Do you pass the food safety test (answers)
1. There are an estimated 4.1 million cases of food borne illness in Australia each year which gives you a chance of getting food poisoning roughly once every 5 years. If you chose answer (c), give yourself 2 points.
2. Refrigerators should operate at 5 degrees Celsius or less, so if you chose answer (d), give yourself two points. If you didn’t, you’re not alone. According to recent research many people overlook the importance of maintaining an appropriate refrigerator temperature.
Measure the temperature with a thermometer and, if needed, adjust the refrigerator’s temperature control dial. A temperature of 5 degrees Celsius or below is important because it slows the growth of most bacteria. The temperature won’t kill the bacteria, but it will keep them from multiplying, and the fewer there are, the less likely you are to get sick from them. Freezing food stops bacteria growing. Freezers should operate at minus 18 degrees Celsius or below.
3. Hot food should be refrigerated as soon as possible – as soon as the food has stopped steaming. Avoid leaving it for more than two hours after cooking and don’t forget to cover the food. Not only will it keep it’s quality better, but it prevents other bacteria contaminating it. If you picked answer (c), you get 2 points.
If you’ve forgotten about food and it has been at room temperature for more than four hours, throw it away.
Leftovers generally remain safe when refrigerated for two to three days. If in doubt, throw it out. It’s not worth a food-borne illness for the small amount of food usually involved.
4. If you chose (e) you get four points. Score one point of each of (a), (b), (c) and (d).
Any food containing minced meat can cause problems if not cooked right through – above 75°C. in the centre. Even if well cooked, bacterial spores can survive, grow and cause food poisoning if not stored correctly.
Chicken, especially if it contains stuffing must also be cooked thoroughly – right through the stuffing in the centre to kill bacteria. Again, spores can survive the cooking process and so it must also be stored correctly.
Dishes such as rice salad or pasta salad can be just as dangerous as meat dishes. Dried rice and pasta contain bacteria which produce spores which can survive the cooking process. These spores can germinate and the bacteria grow if the rice or pasta salads are then stored at room temperature. Always keep such dishes refrigerated.
5. If answer (c) or (d) best describes your household’s practice, give yourself two points.
If you picked (a), you’re forgetting an important food safety rule: Never allow raw meat, poultry and fish to come in contact with other foods that won’t be further cooked. Answer (b) isn’t good, either. Insufficient cleaning, such as with a damp cloth, will not remove bacteria or other micro-organisms.
6. You get 2 points if you answered (c) (well done). If you answered (a), you may be putting yourself at risk of food poisoning. Undercooked minced meat can be dangerous as bacteria multiply rapidly in minced meats and if not thoroughly cooked, as food poisoning bacteria will not be destroyed during the cooking process. Check your burgers, sausages and minced meat products with a meat thermometer – they are safely cooked if above 75°C. in the centre.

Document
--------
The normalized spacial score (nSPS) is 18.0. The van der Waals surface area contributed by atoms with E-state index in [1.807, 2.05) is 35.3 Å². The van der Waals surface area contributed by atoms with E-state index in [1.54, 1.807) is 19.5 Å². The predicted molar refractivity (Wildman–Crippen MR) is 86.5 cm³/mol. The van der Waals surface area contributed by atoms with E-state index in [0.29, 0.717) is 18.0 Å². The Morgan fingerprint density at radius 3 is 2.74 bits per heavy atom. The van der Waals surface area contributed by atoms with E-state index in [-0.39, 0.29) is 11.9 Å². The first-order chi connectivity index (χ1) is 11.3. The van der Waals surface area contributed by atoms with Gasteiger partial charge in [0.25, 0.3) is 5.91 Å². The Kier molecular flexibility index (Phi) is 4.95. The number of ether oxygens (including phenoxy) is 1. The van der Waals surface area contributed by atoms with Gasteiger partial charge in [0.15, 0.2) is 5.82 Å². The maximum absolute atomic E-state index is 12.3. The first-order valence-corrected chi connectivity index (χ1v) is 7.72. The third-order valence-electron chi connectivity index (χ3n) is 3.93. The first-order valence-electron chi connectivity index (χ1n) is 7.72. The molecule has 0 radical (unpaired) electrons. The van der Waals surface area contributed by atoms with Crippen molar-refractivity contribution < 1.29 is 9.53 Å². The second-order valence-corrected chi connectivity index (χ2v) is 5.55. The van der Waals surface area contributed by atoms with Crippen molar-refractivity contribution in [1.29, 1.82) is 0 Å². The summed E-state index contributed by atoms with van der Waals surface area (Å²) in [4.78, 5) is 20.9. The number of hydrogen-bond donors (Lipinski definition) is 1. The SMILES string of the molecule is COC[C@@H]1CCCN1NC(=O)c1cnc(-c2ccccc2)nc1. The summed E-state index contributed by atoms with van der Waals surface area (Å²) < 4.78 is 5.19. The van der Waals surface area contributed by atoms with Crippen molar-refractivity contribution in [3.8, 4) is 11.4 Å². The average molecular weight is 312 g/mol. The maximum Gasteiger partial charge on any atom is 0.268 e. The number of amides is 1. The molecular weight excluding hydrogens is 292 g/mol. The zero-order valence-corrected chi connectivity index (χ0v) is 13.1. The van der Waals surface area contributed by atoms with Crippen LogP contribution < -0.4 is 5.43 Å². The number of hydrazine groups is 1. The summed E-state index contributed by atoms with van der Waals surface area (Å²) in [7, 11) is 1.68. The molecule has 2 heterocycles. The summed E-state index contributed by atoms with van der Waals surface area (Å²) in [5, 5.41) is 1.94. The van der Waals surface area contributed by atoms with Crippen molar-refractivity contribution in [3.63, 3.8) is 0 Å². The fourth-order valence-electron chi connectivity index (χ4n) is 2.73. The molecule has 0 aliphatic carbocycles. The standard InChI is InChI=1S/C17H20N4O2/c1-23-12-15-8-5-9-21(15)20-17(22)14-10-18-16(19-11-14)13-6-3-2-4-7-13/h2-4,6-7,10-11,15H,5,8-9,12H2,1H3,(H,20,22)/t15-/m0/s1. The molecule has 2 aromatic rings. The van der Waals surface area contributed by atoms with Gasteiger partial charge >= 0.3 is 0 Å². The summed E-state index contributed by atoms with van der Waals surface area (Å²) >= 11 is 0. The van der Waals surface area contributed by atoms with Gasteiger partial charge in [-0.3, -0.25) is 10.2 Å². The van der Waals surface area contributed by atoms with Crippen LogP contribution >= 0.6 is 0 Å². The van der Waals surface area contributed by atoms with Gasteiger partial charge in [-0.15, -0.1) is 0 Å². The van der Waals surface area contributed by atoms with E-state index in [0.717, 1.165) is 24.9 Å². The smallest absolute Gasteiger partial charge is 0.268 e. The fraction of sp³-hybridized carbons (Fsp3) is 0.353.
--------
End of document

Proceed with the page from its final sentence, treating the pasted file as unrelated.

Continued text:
7. Either (b) or (c) earns you two points. Water alone may get rid of visible dirt, but is not sufficient to get rid of bacteria. Bleach and similar kitchen sanitising agents can be used after each time you have prepared food directly on the benchtop – provided they’re diluted according to product directions. Surfaces should also be allowed to dry.
Also, be sure to keep dishcloths and sponges clean and dry between uses because, when wet, these materials harbour bacteria and may promote their growth. You can also soak dishcloths and sponges in diluted bleach and remember to replace them regularly.
8. Answers (a) (c) and (d) are worth two points each. There are potential problems with (b) When you let dishes sit in water for a long time, it creates a soup. The food left on the dish contributes nutrients for bacteria, so the bacteria will multiply. If you do leave dishes to soak, always wash them in clean, hot water with detergent. If you use a tea towel, make sure it is clean and dry and also replace when worn.
9. The only correct practice is answer (c). Give yourself two points if you picked it.
Wash hands with warm water and soap for at least 20 seconds before and after handling food, especially after handling poultry or raw meat
10. Give yourself two points if you picked (b) or (c). Food safety experts recommend thawing all foods in the refrigerator or the microwave oven but it is most important with cooked ready-to-eat foods. Gradual defrosting overnight is best because it helps maintain the quality of raw foods.
When defrosting in the microwave, follow package directions. Leave about 5 centimetres between the food and the inside surface of the microwave to allow microwaves to circulate. Smaller items will defrost more evenly than larger pieces of food. Cook the food a short time after defrosting in the microwave.
Marinate food in the refrigerator, not on the counter. Discard or cook (bring to the boil and simmer a few minutes) the marinade after use because it contains raw juices, which may harbour bacteria. If you want to use the marinade as a dip or sauce, reserve a portion before adding any raw food.
Rating Your Home’s Food Practices
18-22 points : Well done. Feel confident about the safety of foods served in your home.
12 to 18 points : Pretty good. but you may need to re-examine food safety practices in your home as some key rules are not being followed.
11 points or below : Risky. We suggest you take steps immediately to correct food handling, storage and cooking techniques used in your home. Current practices are putting you and other members of your household in danger of food-borne illness.